Efficiency also points to California. Many, although not all, of the witnesses are in California, including Taubler's customers and persons familiar with the California wine market and pricing policies. Alleged co-conspirators and a related ongoing civil action are in California.
We are not blind to the possible hardship the Girauds will face in defending an action in California even though they are doing business in the United States. Nor do we ignore the Girauds' complaint that their contacts with California are not substantial. Their list of things they did not do in California is long: they had no California office; they did not visit there during the duration of the contract; they did not own property there or hire California employees. Due process, however, does not require substantial contacts. It requires minimum contacts and that, in the balance of things, imposition of jurisdiction shall be fair. Plant Food Co-op v. Wolfkill Feed and Fertilizer, supra at 158.
As in Marina Salina Cruz, we caution against a reading of this opinion as finding any one fact in this case as controlling. Our decision that personal jurisdiction is proper follows from a collective view of the facts, from the nature of the Girauds' business, and from the injury of which Taubler complains.
The district court erred as a matter of law in dismissing this case for lack of personal jurisdiction over the defendants. The Girauds' contacts with California, viewed in their totality, are sufficient to meet the requirements of due process for the purpose of the contract and antitrust claims against them.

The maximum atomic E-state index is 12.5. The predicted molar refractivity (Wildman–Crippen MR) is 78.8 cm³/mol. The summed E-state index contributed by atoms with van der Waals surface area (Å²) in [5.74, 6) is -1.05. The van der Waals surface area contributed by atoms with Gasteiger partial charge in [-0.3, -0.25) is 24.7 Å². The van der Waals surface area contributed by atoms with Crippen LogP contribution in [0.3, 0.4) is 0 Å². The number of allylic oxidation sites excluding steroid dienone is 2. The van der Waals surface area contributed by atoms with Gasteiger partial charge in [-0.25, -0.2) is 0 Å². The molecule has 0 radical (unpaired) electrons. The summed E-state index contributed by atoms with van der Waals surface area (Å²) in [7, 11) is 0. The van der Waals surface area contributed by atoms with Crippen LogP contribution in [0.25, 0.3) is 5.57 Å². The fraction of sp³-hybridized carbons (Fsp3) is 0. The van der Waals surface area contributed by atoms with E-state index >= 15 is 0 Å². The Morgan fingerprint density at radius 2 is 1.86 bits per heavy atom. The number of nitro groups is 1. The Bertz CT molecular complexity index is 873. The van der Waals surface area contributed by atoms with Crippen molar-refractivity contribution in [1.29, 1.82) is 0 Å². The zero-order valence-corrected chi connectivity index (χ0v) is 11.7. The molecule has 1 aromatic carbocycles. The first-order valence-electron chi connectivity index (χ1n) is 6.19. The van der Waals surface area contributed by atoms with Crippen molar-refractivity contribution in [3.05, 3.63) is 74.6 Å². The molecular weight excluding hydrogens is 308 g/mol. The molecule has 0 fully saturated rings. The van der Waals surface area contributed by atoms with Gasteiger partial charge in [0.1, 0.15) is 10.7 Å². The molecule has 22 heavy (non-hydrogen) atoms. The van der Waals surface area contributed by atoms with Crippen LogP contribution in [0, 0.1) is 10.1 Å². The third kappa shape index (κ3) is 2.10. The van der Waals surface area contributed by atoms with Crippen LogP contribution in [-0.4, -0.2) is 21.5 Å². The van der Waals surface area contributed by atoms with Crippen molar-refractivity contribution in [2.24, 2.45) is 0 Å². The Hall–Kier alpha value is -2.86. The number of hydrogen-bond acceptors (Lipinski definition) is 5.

The order of dismissal is REVERSED and the case REMANDED for further proceedings.
See Data Disc v. Systems Tech. Assoc., Inc., 557 F.2d 1280, 1285 (9th Cir. 1977) (where plaintiff is not allowed to prove disputed facts through discovery and evidentiary proceedings, it is necessary "only for (plaintiff's affidavits and written) materials to demonstrate facts which support a finding of jurisdiction in order to avoid a motion to dismiss")
If further proceedings below reveal facts which would alter our preliminary finding of jurisdiction, the district court may take appropriate action at that point.
The record contains, for instance: a December 1975 letter thanking one of Taubler's former customers for "the efforts which you have made in rebuilding our brand in California ..."; the Girauds' invoices indicating California destinations for wine shipped pursuant to the alleged conspiracy; a 1975 letter stating that Taubler will remain sole importer for California despite Somerset's request to distribute there; a November 1975 letter cancelling the contract and indicating that Taubler's territory had been restricted to California because of his poor record in selling the Girauds' wine
We need not decide whether a simple breach of contract by a foreign defendant standing alone would be sufficient to justify personal jurisdiction. In this case the refusal to sell was an integral part of the conspiracy to favor Somerset and to injure Taubler's California business interests
The Girauds argue that Taubler's residence in California is immaterial. While the unilateral activity of a plaintiff is not sufficient to justify jurisdiction, Hanson v. Denckla, 357 U.S. 235, 253, 78 S.Ct. 1228, 1239, 2 L.Ed.2d 1283 (1958), foreseeable injury to a California plaintiff in California caused by the defendant is relevant in the personal jurisdiction analysis